- Bone Health Medications: The geriatrician discusses with the patient potentially prescribing new bone health medications, such as Fosamax.
Falls Risk Assessment
- Detailed Falls History: If the patient has fallen in the past, the care team uncovers more details about the fall, including the time of day, associated symptoms (dizziness), what the patient was doing when they fell and any safety issues in their environment.
- Medication Review: Geriatricians try to deprescribe medications with side effects that can contribute to falls. These include medications that can cause dizziness and confusion, such as narcotics, benzodiazepines or antihistamines. Cardiac medications are carefully reviewed because too high a dose of blood pressure medications can lead to falls.
- Screening for Hidden Health Issues: During the appointment, the patient's blood pressure is checked while lying, sitting and standing. Low blood pressure can contribute to falls and sometimes is caused by dehydration. Diabetes also can cause a drop in blood pressure upon standing as well as decreased sensation in the feet, which can lead to falls. Staff members also check the patient's vision and look for signs of strokes, Parkinson’s disease, dementia, pneumonia and urinary tract infection—all of which are associated with falls.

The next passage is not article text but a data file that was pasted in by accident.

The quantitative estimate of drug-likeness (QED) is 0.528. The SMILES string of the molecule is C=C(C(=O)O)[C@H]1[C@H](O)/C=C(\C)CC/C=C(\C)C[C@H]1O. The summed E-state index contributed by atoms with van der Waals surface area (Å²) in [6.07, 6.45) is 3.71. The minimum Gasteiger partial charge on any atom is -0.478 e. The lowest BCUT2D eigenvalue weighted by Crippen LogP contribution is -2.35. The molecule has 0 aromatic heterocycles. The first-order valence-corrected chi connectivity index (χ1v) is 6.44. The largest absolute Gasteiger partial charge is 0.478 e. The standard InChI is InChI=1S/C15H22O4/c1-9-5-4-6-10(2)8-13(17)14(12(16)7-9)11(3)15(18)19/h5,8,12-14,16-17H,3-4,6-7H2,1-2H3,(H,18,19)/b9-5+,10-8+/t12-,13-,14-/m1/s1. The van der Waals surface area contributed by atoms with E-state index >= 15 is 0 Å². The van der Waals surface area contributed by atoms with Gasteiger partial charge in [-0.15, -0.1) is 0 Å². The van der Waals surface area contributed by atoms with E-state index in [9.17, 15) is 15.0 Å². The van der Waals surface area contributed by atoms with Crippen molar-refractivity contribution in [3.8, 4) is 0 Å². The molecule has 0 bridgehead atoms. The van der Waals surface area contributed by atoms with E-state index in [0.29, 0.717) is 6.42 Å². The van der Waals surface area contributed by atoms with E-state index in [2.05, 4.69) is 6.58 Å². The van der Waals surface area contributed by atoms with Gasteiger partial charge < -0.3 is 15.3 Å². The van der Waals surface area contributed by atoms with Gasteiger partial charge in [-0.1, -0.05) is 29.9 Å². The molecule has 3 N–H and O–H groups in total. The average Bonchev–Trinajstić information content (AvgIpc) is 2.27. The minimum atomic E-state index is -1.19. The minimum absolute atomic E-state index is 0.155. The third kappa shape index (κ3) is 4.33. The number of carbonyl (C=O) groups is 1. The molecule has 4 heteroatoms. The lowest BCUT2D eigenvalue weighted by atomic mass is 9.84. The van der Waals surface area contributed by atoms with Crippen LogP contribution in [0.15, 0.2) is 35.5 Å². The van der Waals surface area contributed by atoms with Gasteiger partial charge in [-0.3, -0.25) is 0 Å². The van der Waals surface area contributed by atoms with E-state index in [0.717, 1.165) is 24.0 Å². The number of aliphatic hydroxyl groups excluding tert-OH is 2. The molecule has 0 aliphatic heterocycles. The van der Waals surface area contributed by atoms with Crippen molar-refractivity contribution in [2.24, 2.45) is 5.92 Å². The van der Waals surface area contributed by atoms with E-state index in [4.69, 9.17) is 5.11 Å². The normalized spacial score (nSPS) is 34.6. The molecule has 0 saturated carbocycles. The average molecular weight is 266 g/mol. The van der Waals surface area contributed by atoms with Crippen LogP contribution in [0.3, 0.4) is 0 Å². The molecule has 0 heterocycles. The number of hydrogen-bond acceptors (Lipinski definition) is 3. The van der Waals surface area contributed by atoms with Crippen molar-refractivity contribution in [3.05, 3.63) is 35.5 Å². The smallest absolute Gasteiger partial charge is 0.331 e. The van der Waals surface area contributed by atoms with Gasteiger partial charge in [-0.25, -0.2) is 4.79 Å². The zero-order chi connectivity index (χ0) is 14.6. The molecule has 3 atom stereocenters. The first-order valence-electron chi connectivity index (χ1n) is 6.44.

- Gait and Balance Screening: Staff members time the patient as they stand up from a chair, walk 10 feet away, come back and sit down at a normal pace. If the test takes longer than 12 seconds to complete, the patient might be at an increased risk of falling. Staff members also discuss the potential need for a cane, walker or other assistive device, and whether the patient might benefit from an exercise program or referral to physical therapy. They give the patient a home fall-prevention checklist as well.
- Functional Assessment: Staff members determine how the patient is managing activities of daily living, such as bathing, dressing, shopping and paying bills.
For more information, visit the Cedars-Sinai Geriatrics Program online or call the office at 310-385-3511.
Read more on the Cedars-Sinai Blog: 5 Things to Know About Senior Health